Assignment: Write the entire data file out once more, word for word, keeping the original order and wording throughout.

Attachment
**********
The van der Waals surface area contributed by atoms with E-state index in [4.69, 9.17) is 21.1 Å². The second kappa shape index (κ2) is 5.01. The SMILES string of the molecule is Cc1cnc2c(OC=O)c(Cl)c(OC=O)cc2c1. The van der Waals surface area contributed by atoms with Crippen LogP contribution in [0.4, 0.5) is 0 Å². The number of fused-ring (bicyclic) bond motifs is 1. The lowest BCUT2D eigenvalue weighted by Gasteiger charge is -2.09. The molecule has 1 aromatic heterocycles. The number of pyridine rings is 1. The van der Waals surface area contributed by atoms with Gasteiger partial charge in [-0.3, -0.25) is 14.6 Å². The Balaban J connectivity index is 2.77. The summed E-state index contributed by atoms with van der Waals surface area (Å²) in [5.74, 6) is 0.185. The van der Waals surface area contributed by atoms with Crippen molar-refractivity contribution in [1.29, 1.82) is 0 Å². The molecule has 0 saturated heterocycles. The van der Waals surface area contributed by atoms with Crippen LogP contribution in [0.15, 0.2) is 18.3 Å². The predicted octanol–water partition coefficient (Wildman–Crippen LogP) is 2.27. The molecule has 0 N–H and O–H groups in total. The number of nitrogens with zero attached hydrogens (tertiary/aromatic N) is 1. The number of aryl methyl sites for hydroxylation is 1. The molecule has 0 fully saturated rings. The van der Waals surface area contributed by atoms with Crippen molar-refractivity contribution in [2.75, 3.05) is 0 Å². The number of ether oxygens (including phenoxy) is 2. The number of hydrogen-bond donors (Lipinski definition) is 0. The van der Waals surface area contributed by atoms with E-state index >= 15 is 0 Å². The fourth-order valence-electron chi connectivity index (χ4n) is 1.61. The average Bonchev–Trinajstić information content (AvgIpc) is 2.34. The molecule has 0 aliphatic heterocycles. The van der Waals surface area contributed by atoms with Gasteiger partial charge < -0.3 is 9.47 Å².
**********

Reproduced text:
The van der Waals surface area contributed by atoms with E-state index in [4.69, 9.17) is 21.1 Å². The second kappa shape index (κ2) is 5.01. The SMILES string of the molecule is Cc1cnc2c(OC=O)c(Cl)c(OC=O)cc2c1. The van der Waals surface area contributed by atoms with Crippen LogP contribution in [0.4, 0.5) is 0 Å². The number of fused-ring (bicyclic) bond motifs is 1. The lowest BCUT2D eigenvalue weighted by Gasteiger charge is -2.09. The molecule has 1 aromatic heterocycles. The number of pyridine rings is 1. The van der Waals surface area contributed by atoms with Gasteiger partial charge in [-0.3, -0.25) is 14.6 Å². The Balaban J connectivity index is 2.77. The summed E-state index contributed by atoms with van der Waals surface area (Å²) in [5.74, 6) is 0.185. The van der Waals surface area contributed by atoms with Crippen molar-refractivity contribution in [1.29, 1.82) is 0 Å². The molecule has 0 saturated heterocycles. The van der Waals surface area contributed by atoms with Crippen LogP contribution in [0.15, 0.2) is 18.3 Å². The predicted octanol–water partition coefficient (Wildman–Crippen LogP) is 2.27. The molecule has 0 N–H and O–H groups in total. The number of nitrogens with zero attached hydrogens (tertiary/aromatic N) is 1. The number of aryl methyl sites for hydroxylation is 1. The molecule has 0 fully saturated rings. The van der Waals surface area contributed by atoms with Crippen molar-refractivity contribution in [2.75, 3.05) is 0 Å². The number of ether oxygens (including phenoxy) is 2. The number of hydrogen-bond donors (Lipinski definition) is 0. The van der Waals surface area contributed by atoms with E-state index >= 15 is 0 Å². The fourth-order valence-electron chi connectivity index (χ4n) is 1.61. The average Bonchev–Trinajstić information content (AvgIpc) is 2.34. The molecule has 0 aliphatic heterocycles. The van der Waals surface area contributed by atoms with Gasteiger partial charge < -0.3 is 9.47 Å².